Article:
Histones are the major scaffolding proteins which organize and compact nuclear DMAin chromatin. These proteins undergo numerous types of chemical modifications that govern a variety of processes in the nucleus. Methylation of the amino acid lysine occurs in several histones and has been linked to the regulation of gene expression as well as in DNA repair processes and cell division. Histone lysine methyltransferases (HKMTs) are enzymes that catalyze the methylation of specific lysines within histones. HKMTs have been shown to function as both positive and negative regulators of gene expression, depending on the specific lysine that they methylate in histones. Recently, some HKMTs have been shown to methylate transcription factors (DNA binding proteins that activate gene expression), suggesting that these enzymes have broader roles in controlling transcription than previously believed. The importance of HKMTs in regulating gene expression is underscored by direct relationships between these enzymes and numerous forms of cancer. Deletions, mutations, or over-expression of several HKMTs have been linked malignancies such as leukemias and prostate, breast, lung, colorectal, and hepatic cancers. In order to gain insight into the functions of HKMTs in transcriptional regulation and how disruption of these enzymes can lead to cancer, we propose several experiments to characterize their protein substrate specificities and elucidate the chemical mechanism through which they methylate specific lysine residues in nuclear proteins. To achieve these goals, we will use a combination of biochemistry and structural biology in which we will determine the molecular structures of these enzymes bound to their protein substrates. Taken together, this research will provide not only novel insights into the functions of HKMTs in the nucleus, but will also provide avenues for the development of specific inhibitors against these enzymes in the treatment of cancer.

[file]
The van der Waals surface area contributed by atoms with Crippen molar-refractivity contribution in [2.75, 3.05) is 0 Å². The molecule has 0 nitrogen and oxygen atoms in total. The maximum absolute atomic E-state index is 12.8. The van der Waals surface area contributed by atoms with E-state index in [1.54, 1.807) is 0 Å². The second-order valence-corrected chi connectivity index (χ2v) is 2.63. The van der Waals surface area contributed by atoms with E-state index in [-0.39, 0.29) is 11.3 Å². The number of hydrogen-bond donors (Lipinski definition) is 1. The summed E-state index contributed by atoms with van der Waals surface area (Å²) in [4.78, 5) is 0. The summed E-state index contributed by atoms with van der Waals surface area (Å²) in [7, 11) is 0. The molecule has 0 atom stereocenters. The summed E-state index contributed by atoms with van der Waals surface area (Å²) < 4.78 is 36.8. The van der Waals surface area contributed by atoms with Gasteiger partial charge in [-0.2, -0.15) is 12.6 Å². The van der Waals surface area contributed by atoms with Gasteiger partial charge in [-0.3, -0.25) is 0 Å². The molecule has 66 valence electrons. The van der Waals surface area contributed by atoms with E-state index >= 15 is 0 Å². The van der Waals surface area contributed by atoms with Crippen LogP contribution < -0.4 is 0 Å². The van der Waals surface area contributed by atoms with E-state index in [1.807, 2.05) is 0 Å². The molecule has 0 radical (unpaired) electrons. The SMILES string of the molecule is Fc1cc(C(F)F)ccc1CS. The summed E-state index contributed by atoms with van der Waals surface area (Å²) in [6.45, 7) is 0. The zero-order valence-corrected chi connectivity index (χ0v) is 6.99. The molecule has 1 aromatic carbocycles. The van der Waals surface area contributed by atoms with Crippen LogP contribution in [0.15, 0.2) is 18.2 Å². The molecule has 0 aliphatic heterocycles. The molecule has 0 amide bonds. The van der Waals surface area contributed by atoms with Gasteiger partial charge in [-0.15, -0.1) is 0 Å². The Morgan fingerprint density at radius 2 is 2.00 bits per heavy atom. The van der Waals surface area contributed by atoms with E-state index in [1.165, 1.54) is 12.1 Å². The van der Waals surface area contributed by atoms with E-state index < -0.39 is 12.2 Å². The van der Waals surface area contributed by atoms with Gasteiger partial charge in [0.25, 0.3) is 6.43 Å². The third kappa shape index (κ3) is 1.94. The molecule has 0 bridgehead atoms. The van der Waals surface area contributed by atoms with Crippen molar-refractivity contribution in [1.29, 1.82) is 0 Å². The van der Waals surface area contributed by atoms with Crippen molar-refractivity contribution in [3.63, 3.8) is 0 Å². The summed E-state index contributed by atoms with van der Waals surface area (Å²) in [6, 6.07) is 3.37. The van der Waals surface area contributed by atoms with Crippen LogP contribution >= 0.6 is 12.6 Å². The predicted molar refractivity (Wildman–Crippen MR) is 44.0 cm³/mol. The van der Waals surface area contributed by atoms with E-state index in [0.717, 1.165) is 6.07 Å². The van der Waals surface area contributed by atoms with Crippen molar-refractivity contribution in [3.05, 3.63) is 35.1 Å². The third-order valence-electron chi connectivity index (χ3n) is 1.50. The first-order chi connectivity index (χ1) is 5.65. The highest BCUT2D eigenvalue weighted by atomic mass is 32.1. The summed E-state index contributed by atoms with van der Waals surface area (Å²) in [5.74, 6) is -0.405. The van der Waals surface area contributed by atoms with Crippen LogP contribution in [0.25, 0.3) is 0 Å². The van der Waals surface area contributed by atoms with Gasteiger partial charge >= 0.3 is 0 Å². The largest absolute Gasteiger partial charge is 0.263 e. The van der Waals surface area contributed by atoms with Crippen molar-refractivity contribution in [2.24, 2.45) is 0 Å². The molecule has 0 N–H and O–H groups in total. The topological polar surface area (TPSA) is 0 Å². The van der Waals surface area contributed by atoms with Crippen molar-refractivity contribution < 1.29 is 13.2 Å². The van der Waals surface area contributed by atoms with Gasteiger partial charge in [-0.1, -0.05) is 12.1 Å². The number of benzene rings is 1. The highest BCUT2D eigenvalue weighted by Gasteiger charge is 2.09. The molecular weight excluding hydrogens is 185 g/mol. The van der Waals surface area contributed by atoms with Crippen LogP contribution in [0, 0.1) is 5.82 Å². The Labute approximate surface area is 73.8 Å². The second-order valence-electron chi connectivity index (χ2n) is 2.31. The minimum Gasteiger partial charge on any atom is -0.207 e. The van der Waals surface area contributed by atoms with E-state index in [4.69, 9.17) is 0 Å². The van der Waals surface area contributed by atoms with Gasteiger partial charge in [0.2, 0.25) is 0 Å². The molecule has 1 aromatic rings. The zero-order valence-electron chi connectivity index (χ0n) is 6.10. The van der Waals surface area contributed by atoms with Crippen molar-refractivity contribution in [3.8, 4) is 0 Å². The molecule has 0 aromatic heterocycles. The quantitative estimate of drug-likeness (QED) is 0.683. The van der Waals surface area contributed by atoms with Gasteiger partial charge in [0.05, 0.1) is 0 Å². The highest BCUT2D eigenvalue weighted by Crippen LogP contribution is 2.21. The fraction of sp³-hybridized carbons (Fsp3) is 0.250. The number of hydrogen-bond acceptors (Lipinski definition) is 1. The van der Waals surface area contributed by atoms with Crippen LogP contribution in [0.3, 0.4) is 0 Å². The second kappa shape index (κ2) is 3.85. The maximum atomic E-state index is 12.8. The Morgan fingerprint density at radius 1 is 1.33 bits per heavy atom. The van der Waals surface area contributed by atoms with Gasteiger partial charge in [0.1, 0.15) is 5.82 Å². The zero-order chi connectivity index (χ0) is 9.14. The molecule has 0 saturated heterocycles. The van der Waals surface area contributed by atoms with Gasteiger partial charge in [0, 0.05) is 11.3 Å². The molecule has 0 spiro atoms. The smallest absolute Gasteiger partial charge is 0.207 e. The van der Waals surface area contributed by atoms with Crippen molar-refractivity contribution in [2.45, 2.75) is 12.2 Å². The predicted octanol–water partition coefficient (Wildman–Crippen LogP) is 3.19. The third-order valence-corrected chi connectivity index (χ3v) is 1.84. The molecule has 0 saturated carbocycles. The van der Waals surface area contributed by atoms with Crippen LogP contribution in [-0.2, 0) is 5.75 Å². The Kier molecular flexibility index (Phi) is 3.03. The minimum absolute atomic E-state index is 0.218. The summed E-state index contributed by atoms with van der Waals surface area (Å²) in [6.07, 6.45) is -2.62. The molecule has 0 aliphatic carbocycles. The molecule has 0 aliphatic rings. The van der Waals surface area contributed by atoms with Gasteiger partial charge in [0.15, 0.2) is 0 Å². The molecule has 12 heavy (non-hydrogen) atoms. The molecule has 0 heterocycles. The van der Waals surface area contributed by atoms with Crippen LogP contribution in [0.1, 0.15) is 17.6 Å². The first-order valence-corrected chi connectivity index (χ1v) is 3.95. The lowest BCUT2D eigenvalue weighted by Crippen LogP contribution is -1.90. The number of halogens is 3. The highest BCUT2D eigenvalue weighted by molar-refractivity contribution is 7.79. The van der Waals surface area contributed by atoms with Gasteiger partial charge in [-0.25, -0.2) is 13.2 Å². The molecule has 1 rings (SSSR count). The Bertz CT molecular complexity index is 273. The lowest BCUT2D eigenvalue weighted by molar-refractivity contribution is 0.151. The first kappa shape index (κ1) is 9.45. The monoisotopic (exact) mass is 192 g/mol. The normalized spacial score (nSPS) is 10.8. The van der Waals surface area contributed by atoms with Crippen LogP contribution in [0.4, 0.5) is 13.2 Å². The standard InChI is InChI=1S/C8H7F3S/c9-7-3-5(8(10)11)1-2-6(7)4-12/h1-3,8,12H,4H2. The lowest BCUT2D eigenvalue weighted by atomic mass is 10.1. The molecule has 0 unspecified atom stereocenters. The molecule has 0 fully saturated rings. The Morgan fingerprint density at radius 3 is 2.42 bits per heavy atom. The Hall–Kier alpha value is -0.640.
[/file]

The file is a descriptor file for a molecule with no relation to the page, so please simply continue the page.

Aim1 : Determine the chemical mechanism of lysine methylation of HKMTs via biochemical and structural studies of a plant HKMT homolog known as Rubisco large subunit methyltransferase (LSMT).
Aim2 : Determine the substrate specificity of human SET7/9, a histone and transcription factor methyltransferase, through structural and biochemical techniques.
Aim3 : Determine the structure and substrate specificity of human SETS, an HKMT that is pivotal in regulating gene silencing and proper chromosome separation during cell division.

National Institute of Health (NIH)
National Institute of General Medical Sciences (NIGMS)
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Macromolecular Structure and Function A Study Section (MSFA)
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Jones, Warren
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University of Michigan Ann Arbor
Schools of Medicine
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